Lesson Plan Title : Liquid or Solid or Neither

Age Range:

Grade 3 through Grade 5 (Elementary School)

Overview and Purpose:

This experiment is a childhood favorite. Mixing cornstarch and water together creates a substance that seems to be both a solid and a liquid. Students enjoy rolling it into a ball and then watching it run through their fingers when they stop.


The student will be able to

*explain why cornstarch and water is called a suspension.

*apply different amounts of pressure to a mixture of cornstarch and water and describe the results.


Teacher-created worksheet




Plastic block




Review with students the definitions of liquids and solids. Tell the students that they are going to work with cornstarch and water today to decide if it is a liquid, a solid, or neither.

Divide the students into pairs and give each group one cup of cornstarch, one cup of water, a bowl, a spoon, a fork and a block. Have the students pour the cornstarch into the bowl and then add some of the water while stirring with the fork. They should add enough water that the mixture is thick and gooey.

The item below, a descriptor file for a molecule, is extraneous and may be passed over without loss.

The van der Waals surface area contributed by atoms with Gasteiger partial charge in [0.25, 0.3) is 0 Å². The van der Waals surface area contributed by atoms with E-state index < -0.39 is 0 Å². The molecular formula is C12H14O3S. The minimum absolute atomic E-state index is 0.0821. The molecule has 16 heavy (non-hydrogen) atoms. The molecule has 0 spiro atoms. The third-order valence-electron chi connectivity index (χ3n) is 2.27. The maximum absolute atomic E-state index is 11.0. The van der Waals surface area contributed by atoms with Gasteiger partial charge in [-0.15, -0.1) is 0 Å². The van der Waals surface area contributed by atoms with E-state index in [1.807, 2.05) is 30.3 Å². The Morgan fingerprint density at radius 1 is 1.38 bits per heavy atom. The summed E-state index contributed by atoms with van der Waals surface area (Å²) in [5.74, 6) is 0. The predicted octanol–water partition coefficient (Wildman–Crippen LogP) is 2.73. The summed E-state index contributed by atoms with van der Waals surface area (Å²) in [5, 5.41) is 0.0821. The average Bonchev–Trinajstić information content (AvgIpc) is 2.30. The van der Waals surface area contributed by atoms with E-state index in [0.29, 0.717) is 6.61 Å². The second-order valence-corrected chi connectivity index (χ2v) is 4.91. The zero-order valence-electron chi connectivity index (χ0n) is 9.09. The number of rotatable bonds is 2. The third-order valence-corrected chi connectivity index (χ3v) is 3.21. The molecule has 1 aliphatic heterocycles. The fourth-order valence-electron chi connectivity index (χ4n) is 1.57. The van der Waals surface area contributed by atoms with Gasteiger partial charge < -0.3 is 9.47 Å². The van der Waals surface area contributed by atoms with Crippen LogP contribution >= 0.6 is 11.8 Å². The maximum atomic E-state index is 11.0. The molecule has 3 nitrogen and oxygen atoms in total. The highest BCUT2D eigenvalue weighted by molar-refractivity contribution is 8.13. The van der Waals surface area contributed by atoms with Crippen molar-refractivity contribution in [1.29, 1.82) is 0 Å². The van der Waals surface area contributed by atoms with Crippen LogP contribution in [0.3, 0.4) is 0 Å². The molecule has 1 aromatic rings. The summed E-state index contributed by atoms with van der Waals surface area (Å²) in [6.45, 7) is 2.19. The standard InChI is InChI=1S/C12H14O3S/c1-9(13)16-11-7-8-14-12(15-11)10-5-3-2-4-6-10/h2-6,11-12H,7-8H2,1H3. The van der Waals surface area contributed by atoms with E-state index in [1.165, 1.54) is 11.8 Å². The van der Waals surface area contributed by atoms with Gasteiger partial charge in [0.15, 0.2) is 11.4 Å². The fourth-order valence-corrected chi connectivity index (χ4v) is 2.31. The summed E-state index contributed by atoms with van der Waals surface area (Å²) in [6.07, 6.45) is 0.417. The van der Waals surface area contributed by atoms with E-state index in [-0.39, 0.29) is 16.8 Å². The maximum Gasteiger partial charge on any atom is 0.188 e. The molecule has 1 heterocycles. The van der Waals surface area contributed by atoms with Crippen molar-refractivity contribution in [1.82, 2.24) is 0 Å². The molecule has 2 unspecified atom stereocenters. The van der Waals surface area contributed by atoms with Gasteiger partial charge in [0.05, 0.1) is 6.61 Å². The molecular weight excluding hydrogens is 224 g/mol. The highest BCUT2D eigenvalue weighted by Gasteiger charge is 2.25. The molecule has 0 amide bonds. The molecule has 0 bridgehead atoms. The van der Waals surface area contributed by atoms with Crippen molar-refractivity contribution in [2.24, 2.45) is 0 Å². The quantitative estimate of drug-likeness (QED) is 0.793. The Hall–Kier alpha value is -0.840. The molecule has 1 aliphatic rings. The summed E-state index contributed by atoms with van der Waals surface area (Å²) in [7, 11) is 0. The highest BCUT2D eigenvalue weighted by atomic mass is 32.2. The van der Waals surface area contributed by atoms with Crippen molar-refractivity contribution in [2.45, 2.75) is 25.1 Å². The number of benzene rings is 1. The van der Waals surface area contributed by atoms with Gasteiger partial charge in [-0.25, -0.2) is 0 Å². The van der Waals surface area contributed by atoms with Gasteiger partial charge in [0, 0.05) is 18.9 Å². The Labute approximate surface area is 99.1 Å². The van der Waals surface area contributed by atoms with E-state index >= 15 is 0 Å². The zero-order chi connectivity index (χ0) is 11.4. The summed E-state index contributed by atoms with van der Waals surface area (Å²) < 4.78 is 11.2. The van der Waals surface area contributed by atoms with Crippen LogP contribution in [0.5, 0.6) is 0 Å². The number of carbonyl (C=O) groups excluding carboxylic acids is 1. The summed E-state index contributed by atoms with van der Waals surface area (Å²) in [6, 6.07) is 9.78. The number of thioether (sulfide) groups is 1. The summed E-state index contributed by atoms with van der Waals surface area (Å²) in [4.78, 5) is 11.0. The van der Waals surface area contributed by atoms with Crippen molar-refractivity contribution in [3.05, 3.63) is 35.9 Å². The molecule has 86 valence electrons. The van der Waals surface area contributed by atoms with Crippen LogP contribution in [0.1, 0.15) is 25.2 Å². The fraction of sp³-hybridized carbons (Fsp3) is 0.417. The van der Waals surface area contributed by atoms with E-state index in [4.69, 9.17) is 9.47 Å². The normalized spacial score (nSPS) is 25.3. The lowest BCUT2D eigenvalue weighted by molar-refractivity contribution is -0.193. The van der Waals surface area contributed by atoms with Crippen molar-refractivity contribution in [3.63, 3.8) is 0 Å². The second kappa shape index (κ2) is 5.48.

Have the students complete the worksheet as they manipulate the mixture in different ways. They can press on it, try to pick it up with a spoon, push the block down on it, and set the block on it.

After they have had time to experiment with the mixture, come back together and discuss the results. Tell them that the mixture is called a suspension. It acts like a solid when pressure is applied because the molecules bind together, but when there is no pressure it acts like a liquid because the molecules separate.

Sample questions for a class worksheet:

1. Do you think this mixture will be a liquid, a solid, or neither? Why?

2. Press on the mixture with the palm of your hand. What happens?

3. Try to push the block to the bottom of the pan. What happens?

4. Set the block on top of the mixture. What happens?

5. Why do you think there were two different results?


This mixture is so much fun to play with. Students will not want to stop playing and come back for discussion. Depending on your tolerance for a mess you could fill a child's swimming pool with an inch or two of the mixture and have students walk on it in their bare feet or roll balls of various weights across it.